Passers-by saw a light in the church at 10:00 p.m on the evening of February 26, 1876. They did not call for an alarm as they believed it was just the choir practising. When the No.1 steamer arrived, it did not have enough hose to reach the church. The No. 2 steamer and water barrels were placed at the bottom of the hill at the corner of Bridge St. and Pinnacle St. to help fight the fire. The church was rebuilt incorporating the old walls. The walls survived once more during a second significant fire on April 30, 1975.
Cities Service Oil Ltd. Fire – August 16, 1940
The Cities Service Oil storage tanks, located near the waterfront of the Foster Ward district of Belleville caught fire and 50,000 gallons of gas and oil were destroyed. Staff tried unsuccessfully to put the fire out before the fire department arrived. The Trenton Air station sent 100 airmen and their new pumper to help fight the blaze. An aircraftsman with an asbestos suit went into the fire twice to shut off valves on the oil and gas tanks. A CNR employee aided by removing two loaded fuel tank train cars which were close to the burning tanks. All of the buildings and homes surrounding the fire were evacuated.
Suspected Arson: Fire at the Corner of Victoria Avenue and Front Street, Belleville – April 30, 1972
The fire started in a pile of cardboard boxes, trash and discarded bicycle tires in the breezeway behind (what was then) the Stephen Licence bicycle shop. In this photo of the fire King Sol Discounts is visible on the right and Stephen License bicycle and hobby store is on the left. Many businesses, offices and apartments were lost, as well as the entirety of the historic building which dated back to 1842. Several firefighters were injured due to the volume of falling debris. The fire marshal believed the fire was a case of arson.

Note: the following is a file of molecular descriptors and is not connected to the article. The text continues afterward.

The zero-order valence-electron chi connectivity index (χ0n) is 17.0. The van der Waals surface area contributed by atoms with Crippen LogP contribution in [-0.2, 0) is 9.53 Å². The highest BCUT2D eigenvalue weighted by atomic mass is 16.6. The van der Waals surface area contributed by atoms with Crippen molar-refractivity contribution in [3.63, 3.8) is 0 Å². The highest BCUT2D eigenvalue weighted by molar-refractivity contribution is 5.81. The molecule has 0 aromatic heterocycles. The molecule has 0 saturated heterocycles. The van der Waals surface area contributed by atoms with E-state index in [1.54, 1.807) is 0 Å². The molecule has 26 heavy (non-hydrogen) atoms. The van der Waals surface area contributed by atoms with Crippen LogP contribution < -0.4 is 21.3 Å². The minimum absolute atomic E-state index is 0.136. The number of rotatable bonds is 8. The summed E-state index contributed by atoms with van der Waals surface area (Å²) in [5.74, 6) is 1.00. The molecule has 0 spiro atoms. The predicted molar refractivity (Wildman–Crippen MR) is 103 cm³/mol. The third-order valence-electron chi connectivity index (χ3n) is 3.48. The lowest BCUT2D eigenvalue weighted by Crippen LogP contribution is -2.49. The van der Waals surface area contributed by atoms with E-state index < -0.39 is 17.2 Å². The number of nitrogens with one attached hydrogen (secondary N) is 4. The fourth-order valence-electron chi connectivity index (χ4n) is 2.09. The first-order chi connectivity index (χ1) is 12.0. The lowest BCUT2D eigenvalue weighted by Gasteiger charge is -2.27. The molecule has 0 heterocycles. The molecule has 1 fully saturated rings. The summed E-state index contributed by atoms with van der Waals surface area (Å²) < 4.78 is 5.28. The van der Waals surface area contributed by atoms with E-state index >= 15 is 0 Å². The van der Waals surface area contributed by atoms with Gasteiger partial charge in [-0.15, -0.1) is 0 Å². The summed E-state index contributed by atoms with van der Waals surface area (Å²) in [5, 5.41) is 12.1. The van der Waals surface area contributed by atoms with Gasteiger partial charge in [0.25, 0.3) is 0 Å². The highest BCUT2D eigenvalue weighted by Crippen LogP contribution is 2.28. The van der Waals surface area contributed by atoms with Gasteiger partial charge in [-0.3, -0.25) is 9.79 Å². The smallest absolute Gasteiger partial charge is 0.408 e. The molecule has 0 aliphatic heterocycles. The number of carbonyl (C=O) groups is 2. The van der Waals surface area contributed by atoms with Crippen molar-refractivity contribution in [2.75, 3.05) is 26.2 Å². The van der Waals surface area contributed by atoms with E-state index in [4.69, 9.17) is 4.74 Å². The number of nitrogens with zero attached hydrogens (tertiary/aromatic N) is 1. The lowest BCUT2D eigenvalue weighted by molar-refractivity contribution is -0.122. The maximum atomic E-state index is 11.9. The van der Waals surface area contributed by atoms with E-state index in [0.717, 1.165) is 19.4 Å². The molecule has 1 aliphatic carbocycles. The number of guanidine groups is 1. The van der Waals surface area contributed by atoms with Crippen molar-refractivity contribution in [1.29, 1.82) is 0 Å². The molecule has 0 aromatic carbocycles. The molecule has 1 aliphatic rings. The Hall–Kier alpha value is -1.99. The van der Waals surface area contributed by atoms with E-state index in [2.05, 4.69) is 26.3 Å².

Fire at Hotel Quinte – January 4, 1907 and December 20, 2012
Hotel Quinte was built in 1895 on the site of the former Dafoe House Hotel, which had previously burned down in 1885.
The first fire at Hotel Quinte took place on January 4, 1907. This fire began as a result of faulty wiring. Guests and staff evacuated, and the assistant manager was able to save the hotel’s record books. The fire department worked all night, but only the walls remained.
The hotel was rebuilt, but suffered a second disastrous fire on the evening of December 20, 2012. The hotel was undergoing renovations and a restaurant had recently opened on the main floor. The dramatic blaze and the devastating loss of such a historic building is still very fresh in the memory of our community.
Fire at the Springer Lock Company and the Line of Duty Death of Chief W. Brown, – September 22, 1929
An alarm sounded at 7:30 on September 22, 1929, a stubborn flame having been discovered between the ceiling in the moulding room at the Springer Lock Company on Coleman Street in Belleville. The Belleville Fire Department was quickly on scene. They located the trouble and, under Chief William Brown’s direction, mounted to the roof of the building to battle the flames.
A hole was chopped in the roof to get at the fire. The ceiling of the moulding room was comprised of thin beaverboard. As a result, wooden planks were placed across a joist to enable the firefighters to approach more closely.
Chief Brown and George Smith took a line of hose down through the cavity and were applying water directly to the fire. The heavy pressure of the water caused the nozzle to swerve sharply to one side knocking both men off the supporting plank. George Smith was able to cling to the fire hose and pull himself to safety. Chief Brown, however, was holding a lantern and did not have a free hand to grab at the hose. He fell approximately 30 feet to the floor below. Members of the department rescued the Chief from the building and rushed him to the hospital where he died a few hours later of internal injuries.